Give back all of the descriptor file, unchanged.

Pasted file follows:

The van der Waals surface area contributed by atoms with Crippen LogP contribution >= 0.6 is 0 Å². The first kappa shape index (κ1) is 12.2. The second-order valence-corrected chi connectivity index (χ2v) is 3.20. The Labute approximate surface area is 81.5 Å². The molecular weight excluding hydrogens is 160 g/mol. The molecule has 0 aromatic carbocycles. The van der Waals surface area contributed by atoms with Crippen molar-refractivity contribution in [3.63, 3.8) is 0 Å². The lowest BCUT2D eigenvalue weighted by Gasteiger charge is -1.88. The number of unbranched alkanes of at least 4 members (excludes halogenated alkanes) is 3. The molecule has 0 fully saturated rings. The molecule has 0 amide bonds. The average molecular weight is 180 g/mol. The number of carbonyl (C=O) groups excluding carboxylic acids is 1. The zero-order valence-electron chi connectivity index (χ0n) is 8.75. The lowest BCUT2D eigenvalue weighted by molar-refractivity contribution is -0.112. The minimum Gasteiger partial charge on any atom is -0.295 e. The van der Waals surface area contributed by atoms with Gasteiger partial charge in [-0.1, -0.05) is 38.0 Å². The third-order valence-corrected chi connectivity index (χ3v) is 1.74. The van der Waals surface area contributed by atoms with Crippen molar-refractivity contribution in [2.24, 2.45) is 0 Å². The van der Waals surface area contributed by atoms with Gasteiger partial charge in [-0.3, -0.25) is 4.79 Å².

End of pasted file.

The van der Waals surface area contributed by atoms with Crippen LogP contribution >= 0.6 is 0 Å². The first kappa shape index (κ1) is 12.2. The second-order valence-corrected chi connectivity index (χ2v) is 3.20. The Labute approximate surface area is 81.5 Å². The molecular weight excluding hydrogens is 160 g/mol. The molecule has 0 aromatic carbocycles. The van der Waals surface area contributed by atoms with Crippen molar-refractivity contribution in [3.63, 3.8) is 0 Å². The lowest BCUT2D eigenvalue weighted by Gasteiger charge is -1.88. The number of unbranched alkanes of at least 4 members (excludes halogenated alkanes) is 3. The molecule has 0 fully saturated rings. The molecule has 0 amide bonds. The average molecular weight is 180 g/mol. The number of carbonyl (C=O) groups excluding carboxylic acids is 1. The zero-order valence-electron chi connectivity index (χ0n) is 8.75. The lowest BCUT2D eigenvalue weighted by molar-refractivity contribution is -0.112. The minimum Gasteiger partial charge on any atom is -0.295 e. The van der Waals surface area contributed by atoms with Gasteiger partial charge in [-0.1, -0.05) is 38.0 Å². The third-order valence-corrected chi connectivity index (χ3v) is 1.74. The van der Waals surface area contributed by atoms with Crippen molar-refractivity contribution in [2.24, 2.45) is 0 Å². The van der Waals surface area contributed by atoms with Gasteiger partial charge in [-0.3, -0.25) is 4.79 Å².